NEW YORK, NY, USA - It was a near-washout on Day 2 of the US Open, with rain postponing 25 matches, but the wet conditions couldn't postpone Angelique Kerber's fate, as the 2016 champion bowed out to 19-year-old Naomi Osaka in straight sets.
Kerber became the first defending champion to lose in the first round at the US Open since Svetlana Kuznetsova in 2005 and the loss means her streak of 101 consecutive weeks in the Top 10 will come to an end on the Monday after the tournament. It's been a frustrating 12 months for the two-time major champion, who has not won a title since the 2016 US Open and has yet to notch a win over a Top 20 opponent this season.
The 29-year-old German came into New York with a slight elbow injury, but her larger problem is one that is incredibly common on tour: she's stuck in a Catch-22. Kerber has preached her need for more match-play to find her confidence and her form, but getting matches requires winning, and winning requires confidence. Now the focus turns to the final stretch through Asia and the European indoor tournaments, where a single run could set the former No.1 up for a strong start in 2018.
The Insider Team breaks down Kerber's crisis of confidence as well as the waterlogged day of play on the new episode of the WTA Insider Podcast.
Tuesday Texts from Billie Jean King
Madison Keys kicked off her US Open campaign with a hard-fought 6-3, 7-6(6) win over Belgium's Elise Mertens under the Arthur Ashe Stadium roof, and she got a nice surprise after the match when she checked her phone.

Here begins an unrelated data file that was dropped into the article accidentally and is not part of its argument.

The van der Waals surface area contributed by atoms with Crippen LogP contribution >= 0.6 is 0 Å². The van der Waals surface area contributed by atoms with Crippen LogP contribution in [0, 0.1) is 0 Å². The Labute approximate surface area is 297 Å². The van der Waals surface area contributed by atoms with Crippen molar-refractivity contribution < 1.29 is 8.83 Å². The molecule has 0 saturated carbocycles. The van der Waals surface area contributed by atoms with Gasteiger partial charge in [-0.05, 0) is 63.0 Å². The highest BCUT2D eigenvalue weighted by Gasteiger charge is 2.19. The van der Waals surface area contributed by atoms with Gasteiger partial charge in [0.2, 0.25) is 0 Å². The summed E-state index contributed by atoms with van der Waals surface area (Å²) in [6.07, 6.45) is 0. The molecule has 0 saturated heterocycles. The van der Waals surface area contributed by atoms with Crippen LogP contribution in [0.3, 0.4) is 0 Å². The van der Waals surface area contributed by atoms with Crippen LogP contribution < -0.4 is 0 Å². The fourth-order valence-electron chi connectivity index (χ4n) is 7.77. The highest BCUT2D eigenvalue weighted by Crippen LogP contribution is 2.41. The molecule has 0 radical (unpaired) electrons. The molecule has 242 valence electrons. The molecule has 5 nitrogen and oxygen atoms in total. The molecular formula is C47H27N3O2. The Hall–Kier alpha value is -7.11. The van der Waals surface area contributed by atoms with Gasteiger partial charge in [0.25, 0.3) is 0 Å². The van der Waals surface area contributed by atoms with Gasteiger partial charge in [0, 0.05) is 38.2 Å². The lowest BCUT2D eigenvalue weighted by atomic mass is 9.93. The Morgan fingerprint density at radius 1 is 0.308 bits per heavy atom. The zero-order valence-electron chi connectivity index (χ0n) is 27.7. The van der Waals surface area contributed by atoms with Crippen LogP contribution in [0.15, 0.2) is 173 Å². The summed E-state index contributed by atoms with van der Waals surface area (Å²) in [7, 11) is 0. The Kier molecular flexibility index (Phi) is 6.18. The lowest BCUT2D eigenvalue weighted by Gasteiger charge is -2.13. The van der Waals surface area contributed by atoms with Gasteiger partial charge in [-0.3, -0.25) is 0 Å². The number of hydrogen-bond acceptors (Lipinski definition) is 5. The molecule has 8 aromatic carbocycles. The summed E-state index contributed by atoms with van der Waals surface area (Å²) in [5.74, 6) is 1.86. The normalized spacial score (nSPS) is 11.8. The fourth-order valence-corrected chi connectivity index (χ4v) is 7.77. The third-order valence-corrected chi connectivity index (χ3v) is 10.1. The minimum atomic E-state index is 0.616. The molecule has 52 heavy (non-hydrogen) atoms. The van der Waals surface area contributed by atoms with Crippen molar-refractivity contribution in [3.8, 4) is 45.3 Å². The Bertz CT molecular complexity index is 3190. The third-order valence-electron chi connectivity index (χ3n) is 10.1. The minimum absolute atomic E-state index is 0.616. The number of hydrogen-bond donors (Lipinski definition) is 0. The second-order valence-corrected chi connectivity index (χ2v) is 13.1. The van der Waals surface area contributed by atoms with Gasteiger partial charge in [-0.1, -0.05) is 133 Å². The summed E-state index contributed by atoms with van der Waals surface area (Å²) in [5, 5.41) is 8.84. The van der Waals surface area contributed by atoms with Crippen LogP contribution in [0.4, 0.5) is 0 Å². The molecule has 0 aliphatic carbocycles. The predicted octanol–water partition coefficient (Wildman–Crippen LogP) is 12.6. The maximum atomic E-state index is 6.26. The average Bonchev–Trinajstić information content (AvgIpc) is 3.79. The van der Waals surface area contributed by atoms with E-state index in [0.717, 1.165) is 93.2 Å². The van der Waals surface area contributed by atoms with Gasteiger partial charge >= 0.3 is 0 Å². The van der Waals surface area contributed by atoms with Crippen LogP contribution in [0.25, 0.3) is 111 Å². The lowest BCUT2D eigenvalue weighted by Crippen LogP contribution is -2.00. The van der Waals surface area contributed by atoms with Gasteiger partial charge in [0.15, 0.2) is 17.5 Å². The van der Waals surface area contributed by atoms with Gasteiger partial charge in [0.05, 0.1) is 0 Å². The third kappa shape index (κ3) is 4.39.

"I think the biggest thing I'm happy with was coming into the net," Keys told reporters after the win. The 22-year-old, who usually loves to keep her feet on the baseline, went 18 for 27 at the net.
"I don't think I've ever volleyed that well in my life. Billie Jean King even texted me about my volley, so I'm feeling really high on myself!"
Mertens came into the tournament in good form, having made the semifinals of the Connecticut Open last week. Keys' forehand was firing well all night, with each swing earning oohs and ahhs from the American crowd.
Not that Keys could hear those oohs and ahhs. The noise on Ashe when the roof is closed remains a conversation topic among players.
"Truly it was the loudest court I've ever played on in my life," Keys said. "I'm assuming it had to do with the roof just holding all of that noise in. It took a while to get used to it. But then it kind of just seemed -- like if it became silent all of a sudden, it probably would have felt really weird."
All the top players say, even more so in the modern game, experience matters. But don't tell that to the ambitious youngsters making their way up the rankings. As Naomi Osaka has said in the past, if you're good enough then you don't need experience. Exhibit A: 20-year-old Jelena Ostapenko's French Open run as Exhibit A.